Honduras former president Manuel Zelaya with members of Carter Center in the Brazil´s embassy, in Tegucigalpa
BY ANDRES OPPENHEIMER
Brazil, the United States and the Organization of American States deserve a gold medal each for their awful handling of Sunday’s presidential elections in Honduras.
Let’s examine how the main international players behaved in the crisis triggered by the June 28 civilian coup against deposed President Manuel Zelaya, which was the first break of the rule of law in Latin America in nearly two decades.
• The gold medal for political hypocrisy should go to Brazil. Brazilian President Luiz Inácio Lula da Silva is leading the group of nations that is not recognizing the results of the Honduran elections won by leftist-turned-conservative businessman Porfirio Lobo. Lula da Silva says, rightly, that recognizing Lobo’s election would set a bad precedent for Latin America because it would legitimize an election convened by a non-democratic government.
The trouble with that argument is that most of today’s democracies in Latin America were born out of elections called by coup-originated governments, starting with the 1989 victory of late Chilean President Patricio Aylwin in national elections organized by Gen. Augusto Pinochet’s dictatorship. Also, the recent Honduran elections were not a concoction of outgoing President Roberto Micheletti’s de facto regime, but had been scheduled before the coup.
But what makes the Brazilian position a showcase of political hypocrisy is that, only days before asking the world not to recognize Lobo’s election in Honduras, Lula da Silva had given a red carpet welcome in the Brazilian capital to Iranian President Mahmoud Ahmadinejad, giving him much-needed international recognition.
In addition to defying United Nations warnings about its nuclear program and repeatedly stating that he wants to wipe Israel off the face of the earth, Ahmadinejad has just proclaimed himself the winner of highly dubious elections. Worse, Ahmadinejad’s regime has condemned eight opposition protesters to death — something the outgoing de facto Honduran government has not even come close to doing.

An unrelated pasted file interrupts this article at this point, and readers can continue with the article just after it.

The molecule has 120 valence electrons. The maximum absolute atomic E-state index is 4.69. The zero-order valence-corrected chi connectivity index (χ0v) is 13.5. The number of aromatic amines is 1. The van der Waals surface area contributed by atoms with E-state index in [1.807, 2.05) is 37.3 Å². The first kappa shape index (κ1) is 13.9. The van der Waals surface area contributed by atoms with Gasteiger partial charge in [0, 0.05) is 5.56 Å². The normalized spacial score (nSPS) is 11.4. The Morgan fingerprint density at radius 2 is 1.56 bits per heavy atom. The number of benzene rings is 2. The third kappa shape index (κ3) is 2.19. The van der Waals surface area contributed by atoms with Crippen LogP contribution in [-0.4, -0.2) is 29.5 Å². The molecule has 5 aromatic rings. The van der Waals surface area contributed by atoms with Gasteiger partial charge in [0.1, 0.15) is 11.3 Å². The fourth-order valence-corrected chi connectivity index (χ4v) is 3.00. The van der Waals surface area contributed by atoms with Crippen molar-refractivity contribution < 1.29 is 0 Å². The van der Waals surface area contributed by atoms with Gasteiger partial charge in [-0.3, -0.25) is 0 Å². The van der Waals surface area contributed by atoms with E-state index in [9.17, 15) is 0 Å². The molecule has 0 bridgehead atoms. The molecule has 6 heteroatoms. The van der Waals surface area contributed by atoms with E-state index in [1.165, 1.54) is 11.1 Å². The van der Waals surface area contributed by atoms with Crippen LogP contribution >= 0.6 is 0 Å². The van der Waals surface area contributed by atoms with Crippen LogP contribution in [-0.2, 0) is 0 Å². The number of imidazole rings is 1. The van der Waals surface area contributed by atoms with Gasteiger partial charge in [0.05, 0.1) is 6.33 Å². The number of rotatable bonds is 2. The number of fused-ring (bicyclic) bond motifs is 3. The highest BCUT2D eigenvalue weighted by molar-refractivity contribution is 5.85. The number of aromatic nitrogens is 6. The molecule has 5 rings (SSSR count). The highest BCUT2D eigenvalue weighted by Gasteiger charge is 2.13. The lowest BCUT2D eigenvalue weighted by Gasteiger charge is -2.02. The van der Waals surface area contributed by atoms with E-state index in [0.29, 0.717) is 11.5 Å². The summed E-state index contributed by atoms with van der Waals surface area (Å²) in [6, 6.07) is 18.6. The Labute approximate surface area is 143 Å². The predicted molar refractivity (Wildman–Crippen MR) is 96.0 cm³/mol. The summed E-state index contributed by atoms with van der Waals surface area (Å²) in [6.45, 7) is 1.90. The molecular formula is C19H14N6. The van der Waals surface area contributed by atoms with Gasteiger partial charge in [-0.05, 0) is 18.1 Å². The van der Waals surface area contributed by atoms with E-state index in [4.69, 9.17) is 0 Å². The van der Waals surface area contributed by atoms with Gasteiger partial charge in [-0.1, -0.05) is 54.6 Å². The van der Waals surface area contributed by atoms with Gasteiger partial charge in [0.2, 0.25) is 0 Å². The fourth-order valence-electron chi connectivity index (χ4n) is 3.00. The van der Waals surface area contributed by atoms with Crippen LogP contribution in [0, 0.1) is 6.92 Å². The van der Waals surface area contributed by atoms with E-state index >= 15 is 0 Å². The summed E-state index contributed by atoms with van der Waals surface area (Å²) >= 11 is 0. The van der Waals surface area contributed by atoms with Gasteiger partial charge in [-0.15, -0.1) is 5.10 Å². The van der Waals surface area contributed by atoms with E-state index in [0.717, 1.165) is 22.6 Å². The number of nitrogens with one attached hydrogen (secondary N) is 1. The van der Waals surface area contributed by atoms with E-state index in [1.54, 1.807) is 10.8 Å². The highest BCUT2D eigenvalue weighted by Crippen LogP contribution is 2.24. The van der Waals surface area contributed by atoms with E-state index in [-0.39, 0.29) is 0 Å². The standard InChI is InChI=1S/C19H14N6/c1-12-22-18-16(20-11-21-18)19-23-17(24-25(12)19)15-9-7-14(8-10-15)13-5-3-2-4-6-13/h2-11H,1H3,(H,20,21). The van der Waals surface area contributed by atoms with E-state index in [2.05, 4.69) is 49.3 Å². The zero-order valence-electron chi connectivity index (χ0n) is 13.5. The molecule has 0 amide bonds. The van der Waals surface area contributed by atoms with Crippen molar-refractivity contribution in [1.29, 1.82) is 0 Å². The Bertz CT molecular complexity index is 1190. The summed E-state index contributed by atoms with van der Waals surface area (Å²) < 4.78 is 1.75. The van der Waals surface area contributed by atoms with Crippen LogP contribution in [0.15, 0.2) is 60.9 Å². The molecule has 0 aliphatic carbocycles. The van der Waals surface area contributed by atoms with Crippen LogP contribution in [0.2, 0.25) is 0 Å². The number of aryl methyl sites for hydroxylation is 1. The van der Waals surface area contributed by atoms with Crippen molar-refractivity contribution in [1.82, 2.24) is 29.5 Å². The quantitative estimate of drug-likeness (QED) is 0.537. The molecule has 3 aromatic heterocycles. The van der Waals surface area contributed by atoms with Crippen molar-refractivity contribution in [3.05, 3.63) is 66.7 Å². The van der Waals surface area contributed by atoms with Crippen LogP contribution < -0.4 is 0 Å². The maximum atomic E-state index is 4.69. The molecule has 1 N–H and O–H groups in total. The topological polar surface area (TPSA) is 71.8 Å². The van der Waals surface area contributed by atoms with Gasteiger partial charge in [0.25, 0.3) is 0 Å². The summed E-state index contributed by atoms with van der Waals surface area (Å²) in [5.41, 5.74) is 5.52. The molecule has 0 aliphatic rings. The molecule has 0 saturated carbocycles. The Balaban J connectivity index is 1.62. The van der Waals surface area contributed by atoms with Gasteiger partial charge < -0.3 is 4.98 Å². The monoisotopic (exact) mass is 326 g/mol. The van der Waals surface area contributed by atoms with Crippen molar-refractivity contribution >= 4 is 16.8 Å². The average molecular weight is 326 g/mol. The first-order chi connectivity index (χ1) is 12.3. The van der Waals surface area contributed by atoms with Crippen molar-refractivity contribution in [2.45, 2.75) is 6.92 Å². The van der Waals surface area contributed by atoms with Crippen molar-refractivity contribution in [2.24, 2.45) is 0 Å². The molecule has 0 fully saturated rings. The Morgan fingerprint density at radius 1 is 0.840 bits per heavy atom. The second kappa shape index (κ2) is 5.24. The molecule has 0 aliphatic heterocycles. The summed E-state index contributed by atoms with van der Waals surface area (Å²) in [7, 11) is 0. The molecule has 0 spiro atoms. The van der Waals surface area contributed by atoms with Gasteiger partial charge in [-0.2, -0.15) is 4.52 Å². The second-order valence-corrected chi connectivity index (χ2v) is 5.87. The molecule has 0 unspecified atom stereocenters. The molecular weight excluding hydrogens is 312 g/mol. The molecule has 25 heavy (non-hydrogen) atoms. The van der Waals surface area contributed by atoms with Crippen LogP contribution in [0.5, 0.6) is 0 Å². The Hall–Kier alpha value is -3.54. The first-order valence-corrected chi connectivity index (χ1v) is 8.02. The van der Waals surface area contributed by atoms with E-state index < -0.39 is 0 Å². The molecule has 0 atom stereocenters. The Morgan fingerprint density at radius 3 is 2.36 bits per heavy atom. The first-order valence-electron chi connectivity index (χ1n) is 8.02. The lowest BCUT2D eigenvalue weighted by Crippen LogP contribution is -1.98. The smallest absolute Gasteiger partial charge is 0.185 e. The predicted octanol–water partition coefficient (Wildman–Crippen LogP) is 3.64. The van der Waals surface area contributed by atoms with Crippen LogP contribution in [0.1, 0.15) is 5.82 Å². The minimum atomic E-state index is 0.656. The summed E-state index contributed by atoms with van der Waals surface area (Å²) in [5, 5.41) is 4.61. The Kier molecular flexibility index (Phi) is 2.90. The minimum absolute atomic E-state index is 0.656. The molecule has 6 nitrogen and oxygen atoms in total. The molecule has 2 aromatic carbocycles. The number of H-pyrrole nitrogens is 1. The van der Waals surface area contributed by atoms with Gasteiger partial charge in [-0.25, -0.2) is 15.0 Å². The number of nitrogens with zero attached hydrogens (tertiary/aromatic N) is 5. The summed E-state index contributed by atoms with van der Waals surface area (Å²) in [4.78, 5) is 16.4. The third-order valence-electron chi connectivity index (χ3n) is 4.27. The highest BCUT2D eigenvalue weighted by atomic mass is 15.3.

Besides, how can Lula da Silva call for maintaining international sanctions against Honduras while at the same time urging the world to lift remaining sanctions against Cuba?
Brazil apparently wants to maintain Honduras’ suspension from the OAS while it recently championed the vote that lifted Cuba’s nearly five-decade suspension from the OAS. It’s a curious stand, considering that the Cuban regime has not allowed a free election nor opposition parties in five decades, something that cannot be said about Honduras’ de facto government.
Granted, Brazil may be forced to be louder than others in defense of Zelaya’s position because the ousted Honduran president is holed up at the Brazilian Embassy in Tegucigalpa. But Brazil’s handling of the Honduran crisis has been a joke.
• The gold medal for flip-flopping — and keeping all of us scratching our heads — should go to the United States.
At first, the Obama administration joined Brazil and other Latin American countries in denouncing the coup and cuting off development and anti-drug aid to the Micheletti regime. Then, the U.S. State Department said it would recognize the results of Sunday’s elections, arguing that it would help re-establish full democratic rule in the country.
More recently, it backtracked a little bit, suggesting that Honduras needs to create a government of national unity before the transfer of power to get Washington to lift its sanctions. If you are confused, don’t worry — so am I.
To be sure, the Honduran crisis took place while the job of head of Latin American affairs at the State Department was vacant because Republicans had delayed the nomination of Arturo Valenzuela until his confirmation last month. Still, the U.S. position has at best been confusing.
• The Organization of American States deserves a gold medal for one-sidedness. Instead of condemning the coup and simultaneously casting some criticism at Zelaya for disobeying his country’s Supreme Court rulings, the OAS in the early days of the crisis campaigned almost exclusively to support Zelaya. That made it more difficult for the 34-country group to intervene as an honest broker in the ensuing crisis.
What should all international players have done? Contrary to what right-wingers in Congress say, there should be some sanctions against Honduras for what undoubtedly was a break of the rule of law. No coup should go unpunished.
But there should be a distinction between political sanctions and economic sanctions. Holding Honduras’ president-elect accountable for a coup he did not take part in is unfair.
Furthermore, it makes no sense to call for imposing economic sanctions on Honduras, while demanding lifting them from Cuba.